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Wrath of the ‘Goddess of the Earth’

How businesses can avoid getting scrapped

Wrath of the ‘Goddess of the Earth’

2017 was a turbulent year for the scrap industry. What seemed to start out as a speculative guideline from the Chinese government quickly evolved into a firm action that has affected almost every scrap supplier in every corner of the world. However, as with every challenge facing businesses these days, there comes opportunities that if tackled correctly, will help businesses thrive and flourish.

The current global scrap market situation is a result of the three-phased initiative called "Operation Goddess of the Earth". Phase one ran from April to May 2009 and mostly targeted key ports of Guangzhou, Shenzen, Gongbei, Nanjing and 18 other ports. At the end of phase one, Chinese authorities struck their first blow to the illegal cross-border smuggling of waste materials and left the industry speculating that phase two, dubbed "Operation Green Fence", would have similar conditions when it started in February 2013. 

While phase two became less restrictive after a few months, these restrictions were then boosted by "Operation National Sword", which would be the last phase of restrictions imposed on the import and smuggling of scrap and hazardous waste into mainland China. 

With the introduction of Operation National Sword, China has moved towards banning the import of mixed paper, "most scrap plastics" and metal slags, which collectively comprise a large portion of the scrap that is produced worldwide.

At the time of writing this article, only a handful of import licenses have reportedly been issued in China. China's objective, as clearly communicated to the World Trade Organization on November 2017, is to lower its contamination thresholds to as low as 0.5 percent for certain types of scrap.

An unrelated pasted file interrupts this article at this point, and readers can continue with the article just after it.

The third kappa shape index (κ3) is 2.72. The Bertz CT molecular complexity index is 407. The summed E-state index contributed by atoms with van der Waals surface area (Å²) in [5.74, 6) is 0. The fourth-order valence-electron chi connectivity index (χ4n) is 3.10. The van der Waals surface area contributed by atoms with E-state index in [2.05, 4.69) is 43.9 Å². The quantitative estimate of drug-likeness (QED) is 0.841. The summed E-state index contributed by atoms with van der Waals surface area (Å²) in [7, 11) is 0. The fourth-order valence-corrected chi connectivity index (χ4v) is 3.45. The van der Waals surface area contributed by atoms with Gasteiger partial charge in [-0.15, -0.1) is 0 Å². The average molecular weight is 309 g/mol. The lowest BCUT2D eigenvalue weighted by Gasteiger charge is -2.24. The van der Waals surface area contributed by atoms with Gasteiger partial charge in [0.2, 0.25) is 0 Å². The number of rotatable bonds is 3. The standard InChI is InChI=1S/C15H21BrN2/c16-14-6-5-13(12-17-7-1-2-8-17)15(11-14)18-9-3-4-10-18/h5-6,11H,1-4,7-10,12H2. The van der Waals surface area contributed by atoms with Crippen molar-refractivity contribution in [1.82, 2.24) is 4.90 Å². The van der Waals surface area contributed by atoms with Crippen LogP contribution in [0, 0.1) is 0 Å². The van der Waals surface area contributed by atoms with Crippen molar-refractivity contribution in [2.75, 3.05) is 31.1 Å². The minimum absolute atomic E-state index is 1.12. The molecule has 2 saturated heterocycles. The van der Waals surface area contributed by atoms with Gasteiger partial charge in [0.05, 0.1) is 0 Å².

The Washington-based Institute of Scrap Recycling Industries (ISRI) believes that these standards, which are expected to be fully implemented as of March, 2018, "will lead to extensive disruptions in global supply chains" due to the fact that the proposed standards are not in line with globally-accepted and recognized specifications.

In 2016, more than $5.6 billion in scrap commodities were exported from the U.S. to China. One-third of the scrap that is generated in the U.S. is prepared for export, and historically, China has been the industry's biggest customer. Many international bodies are under the impression that China is still unprepared for the implementation of these policies. This is a major concern for those whose livelihoods depend on the scrap industry.

ISRI reports that 155,000 jobs are being directly affected in the U.S., with an average salary of $76,000. Combined, recycling industry jobs pay over $3 billion in U.S. federal, state and local taxes. 

Some scrap commodities, like paper and plastics, have already taken a big hit from China's import restriction policies. The China Scrap Plastic Association (CSPA) reports that import quotas for 2018 are thus far reduced by 99 percent.

These sudden and drastic changes will have devastating effects on some countries, if they don't adapt to these changes in a matter of months.

All these unknowns and challenges have brought significant hardship to all levels of businesses that are involved with scrap. Suppliers are facing more and more inventory build up without any significant volume moving out of their recycling facilities. Many yards have been geared towards preparing their scrap for exports, but with the abrupt, near-elimination of the Chinese market for scrap, a lot of suppliers have been left with a very short amount of time to figure out a survival strategy.

Brokers, on the other hand, have a different dilemma. With contamination thresholds of mostly less than one percent for a lot of scrap commodities, the risk of Chinese customs rejecting containers at the ports has significantly increased.